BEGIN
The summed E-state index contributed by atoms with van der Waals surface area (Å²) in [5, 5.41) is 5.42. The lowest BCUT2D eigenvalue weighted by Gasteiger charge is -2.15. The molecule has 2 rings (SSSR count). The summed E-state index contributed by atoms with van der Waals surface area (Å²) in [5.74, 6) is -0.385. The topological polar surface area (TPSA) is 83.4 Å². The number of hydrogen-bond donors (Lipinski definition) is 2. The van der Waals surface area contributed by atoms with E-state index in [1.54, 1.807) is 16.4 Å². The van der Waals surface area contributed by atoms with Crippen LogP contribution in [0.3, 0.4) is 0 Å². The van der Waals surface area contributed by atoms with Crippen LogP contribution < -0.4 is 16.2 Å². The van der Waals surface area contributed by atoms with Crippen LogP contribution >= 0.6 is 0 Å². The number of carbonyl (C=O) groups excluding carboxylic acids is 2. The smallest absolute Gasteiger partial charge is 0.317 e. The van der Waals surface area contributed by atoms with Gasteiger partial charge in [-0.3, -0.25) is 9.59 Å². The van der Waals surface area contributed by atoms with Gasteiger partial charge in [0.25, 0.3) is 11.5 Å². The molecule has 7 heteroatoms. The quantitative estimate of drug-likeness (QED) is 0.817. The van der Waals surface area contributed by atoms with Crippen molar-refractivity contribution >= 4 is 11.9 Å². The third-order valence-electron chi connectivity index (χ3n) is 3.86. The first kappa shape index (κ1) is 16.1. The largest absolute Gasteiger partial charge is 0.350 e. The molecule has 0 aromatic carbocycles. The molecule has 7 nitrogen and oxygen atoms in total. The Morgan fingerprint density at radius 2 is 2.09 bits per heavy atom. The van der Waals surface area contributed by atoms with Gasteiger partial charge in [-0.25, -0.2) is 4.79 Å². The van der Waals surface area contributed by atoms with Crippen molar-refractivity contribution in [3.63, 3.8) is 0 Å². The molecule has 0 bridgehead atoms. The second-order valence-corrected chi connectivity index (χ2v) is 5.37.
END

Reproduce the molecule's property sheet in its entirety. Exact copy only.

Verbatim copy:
The summed E-state index contributed by atoms with van der Waals surface area (Å²) in [5, 5.41) is 5.42. The lowest BCUT2D eigenvalue weighted by Gasteiger charge is -2.15. The molecule has 2 rings (SSSR count). The summed E-state index contributed by atoms with van der Waals surface area (Å²) in [5.74, 6) is -0.385. The topological polar surface area (TPSA) is 83.4 Å². The number of hydrogen-bond donors (Lipinski definition) is 2. The van der Waals surface area contributed by atoms with E-state index in [1.54, 1.807) is 16.4 Å². The van der Waals surface area contributed by atoms with Crippen LogP contribution in [0.3, 0.4) is 0 Å². The van der Waals surface area contributed by atoms with Crippen LogP contribution < -0.4 is 16.2 Å². The van der Waals surface area contributed by atoms with Crippen LogP contribution >= 0.6 is 0 Å². The number of carbonyl (C=O) groups excluding carboxylic acids is 2. The smallest absolute Gasteiger partial charge is 0.317 e. The van der Waals surface area contributed by atoms with Gasteiger partial charge in [-0.3, -0.25) is 9.59 Å². The van der Waals surface area contributed by atoms with Gasteiger partial charge in [0.25, 0.3) is 11.5 Å². The molecule has 7 heteroatoms. The quantitative estimate of drug-likeness (QED) is 0.817. The van der Waals surface area contributed by atoms with Crippen molar-refractivity contribution >= 4 is 11.9 Å². The third-order valence-electron chi connectivity index (χ3n) is 3.86. The first kappa shape index (κ1) is 16.1. The largest absolute Gasteiger partial charge is 0.350 e. The molecule has 0 aromatic carbocycles. The molecule has 7 nitrogen and oxygen atoms in total. The Morgan fingerprint density at radius 2 is 2.09 bits per heavy atom. The van der Waals surface area contributed by atoms with Gasteiger partial charge in [-0.25, -0.2) is 4.79 Å². The van der Waals surface area contributed by atoms with Crippen molar-refractivity contribution in [3.63, 3.8) is 0 Å². The molecule has 0 bridgehead atoms. The second-order valence-corrected chi connectivity index (χ2v) is 5.37.